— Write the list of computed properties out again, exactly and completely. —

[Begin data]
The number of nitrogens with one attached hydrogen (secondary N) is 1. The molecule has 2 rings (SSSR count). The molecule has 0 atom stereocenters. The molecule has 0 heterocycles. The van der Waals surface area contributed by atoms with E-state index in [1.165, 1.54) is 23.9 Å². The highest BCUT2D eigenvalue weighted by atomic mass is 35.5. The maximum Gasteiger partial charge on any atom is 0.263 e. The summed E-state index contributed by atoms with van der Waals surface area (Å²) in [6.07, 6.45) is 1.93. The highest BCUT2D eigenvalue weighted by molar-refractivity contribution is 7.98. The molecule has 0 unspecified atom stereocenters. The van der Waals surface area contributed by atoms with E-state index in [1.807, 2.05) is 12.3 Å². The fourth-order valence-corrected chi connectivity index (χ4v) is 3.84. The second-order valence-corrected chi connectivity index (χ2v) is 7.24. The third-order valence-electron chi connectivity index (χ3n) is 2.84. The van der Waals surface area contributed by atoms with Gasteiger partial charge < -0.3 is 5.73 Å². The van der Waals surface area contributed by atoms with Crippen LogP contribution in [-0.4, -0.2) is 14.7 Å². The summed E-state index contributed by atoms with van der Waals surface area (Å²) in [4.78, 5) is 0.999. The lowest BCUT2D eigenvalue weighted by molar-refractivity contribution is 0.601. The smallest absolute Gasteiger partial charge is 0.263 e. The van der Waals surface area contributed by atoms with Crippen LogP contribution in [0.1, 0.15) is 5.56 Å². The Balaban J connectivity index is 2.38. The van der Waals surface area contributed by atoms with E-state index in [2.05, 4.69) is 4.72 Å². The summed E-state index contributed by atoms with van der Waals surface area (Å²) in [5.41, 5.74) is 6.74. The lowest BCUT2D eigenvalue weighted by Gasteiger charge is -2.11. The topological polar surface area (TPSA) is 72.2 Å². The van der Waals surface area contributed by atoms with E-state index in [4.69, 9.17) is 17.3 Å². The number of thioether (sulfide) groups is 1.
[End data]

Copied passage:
The number of nitrogens with one attached hydrogen (secondary N) is 1. The molecule has 2 rings (SSSR count). The molecule has 0 atom stereocenters. The molecule has 0 heterocycles. The van der Waals surface area contributed by atoms with E-state index in [1.165, 1.54) is 23.9 Å². The highest BCUT2D eigenvalue weighted by atomic mass is 35.5. The maximum Gasteiger partial charge on any atom is 0.263 e. The summed E-state index contributed by atoms with van der Waals surface area (Å²) in [6.07, 6.45) is 1.93. The highest BCUT2D eigenvalue weighted by molar-refractivity contribution is 7.98. The molecule has 0 unspecified atom stereocenters. The van der Waals surface area contributed by atoms with E-state index in [1.807, 2.05) is 12.3 Å². The fourth-order valence-corrected chi connectivity index (χ4v) is 3.84. The second-order valence-corrected chi connectivity index (χ2v) is 7.24. The third-order valence-electron chi connectivity index (χ3n) is 2.84. The van der Waals surface area contributed by atoms with Gasteiger partial charge < -0.3 is 5.73 Å². The van der Waals surface area contributed by atoms with Crippen LogP contribution in [-0.4, -0.2) is 14.7 Å². The summed E-state index contributed by atoms with van der Waals surface area (Å²) in [4.78, 5) is 0.999. The lowest BCUT2D eigenvalue weighted by molar-refractivity contribution is 0.601. The smallest absolute Gasteiger partial charge is 0.263 e. The van der Waals surface area contributed by atoms with Crippen LogP contribution in [0.1, 0.15) is 5.56 Å². The Balaban J connectivity index is 2.38. The van der Waals surface area contributed by atoms with E-state index in [2.05, 4.69) is 4.72 Å². The summed E-state index contributed by atoms with van der Waals surface area (Å²) in [5.41, 5.74) is 6.74. The lowest BCUT2D eigenvalue weighted by Gasteiger charge is -2.11. The topological polar surface area (TPSA) is 72.2 Å². The van der Waals surface area contributed by atoms with E-state index in [4.69, 9.17) is 17.3 Å². The number of thioether (sulfide) groups is 1.